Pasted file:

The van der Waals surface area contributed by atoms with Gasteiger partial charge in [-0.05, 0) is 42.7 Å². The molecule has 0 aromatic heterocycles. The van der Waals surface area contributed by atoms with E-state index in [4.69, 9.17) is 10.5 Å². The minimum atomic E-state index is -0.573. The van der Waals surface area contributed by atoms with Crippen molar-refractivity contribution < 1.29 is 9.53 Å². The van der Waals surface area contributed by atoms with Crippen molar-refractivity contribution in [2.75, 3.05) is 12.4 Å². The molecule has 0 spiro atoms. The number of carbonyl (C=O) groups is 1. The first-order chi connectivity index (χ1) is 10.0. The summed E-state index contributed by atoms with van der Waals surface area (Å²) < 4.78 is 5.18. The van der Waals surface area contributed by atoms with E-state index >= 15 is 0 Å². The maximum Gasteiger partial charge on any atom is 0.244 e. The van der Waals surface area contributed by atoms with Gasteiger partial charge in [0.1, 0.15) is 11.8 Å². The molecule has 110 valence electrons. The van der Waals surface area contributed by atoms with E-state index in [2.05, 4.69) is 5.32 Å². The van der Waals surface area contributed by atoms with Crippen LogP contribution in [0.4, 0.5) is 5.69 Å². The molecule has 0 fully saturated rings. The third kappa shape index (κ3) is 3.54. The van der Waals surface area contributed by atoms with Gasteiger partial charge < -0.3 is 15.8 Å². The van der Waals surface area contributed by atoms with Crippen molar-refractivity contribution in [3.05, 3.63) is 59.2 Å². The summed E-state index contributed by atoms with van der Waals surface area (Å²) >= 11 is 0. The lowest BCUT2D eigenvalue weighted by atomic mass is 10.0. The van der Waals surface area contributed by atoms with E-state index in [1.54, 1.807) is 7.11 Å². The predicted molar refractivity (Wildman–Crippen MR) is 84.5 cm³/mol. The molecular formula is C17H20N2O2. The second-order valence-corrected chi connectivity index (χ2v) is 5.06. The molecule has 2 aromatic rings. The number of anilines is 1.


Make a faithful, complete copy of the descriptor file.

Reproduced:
The van der Waals surface area contributed by atoms with Gasteiger partial charge in [-0.05, 0) is 42.7 Å². The molecule has 0 aromatic heterocycles. The van der Waals surface area contributed by atoms with E-state index in [4.69, 9.17) is 10.5 Å². The minimum atomic E-state index is -0.573. The van der Waals surface area contributed by atoms with Crippen molar-refractivity contribution < 1.29 is 9.53 Å². The van der Waals surface area contributed by atoms with Crippen molar-refractivity contribution in [2.75, 3.05) is 12.4 Å². The molecule has 0 spiro atoms. The number of carbonyl (C=O) groups is 1. The first-order chi connectivity index (χ1) is 10.0. The summed E-state index contributed by atoms with van der Waals surface area (Å²) < 4.78 is 5.18. The van der Waals surface area contributed by atoms with E-state index >= 15 is 0 Å². The maximum Gasteiger partial charge on any atom is 0.244 e. The van der Waals surface area contributed by atoms with Gasteiger partial charge in [0.1, 0.15) is 11.8 Å². The molecule has 110 valence electrons. The van der Waals surface area contributed by atoms with E-state index in [2.05, 4.69) is 5.32 Å². The van der Waals surface area contributed by atoms with Crippen LogP contribution in [0.4, 0.5) is 5.69 Å². The molecule has 0 fully saturated rings. The third kappa shape index (κ3) is 3.54. The van der Waals surface area contributed by atoms with Gasteiger partial charge < -0.3 is 15.8 Å². The van der Waals surface area contributed by atoms with Crippen molar-refractivity contribution in [3.05, 3.63) is 59.2 Å². The summed E-state index contributed by atoms with van der Waals surface area (Å²) >= 11 is 0. The lowest BCUT2D eigenvalue weighted by atomic mass is 10.0. The van der Waals surface area contributed by atoms with E-state index in [1.54, 1.807) is 7.11 Å². The predicted molar refractivity (Wildman–Crippen MR) is 84.5 cm³/mol. The molecular formula is C17H20N2O2. The second-order valence-corrected chi connectivity index (χ2v) is 5.06. The molecule has 2 aromatic rings. The number of anilines is 1.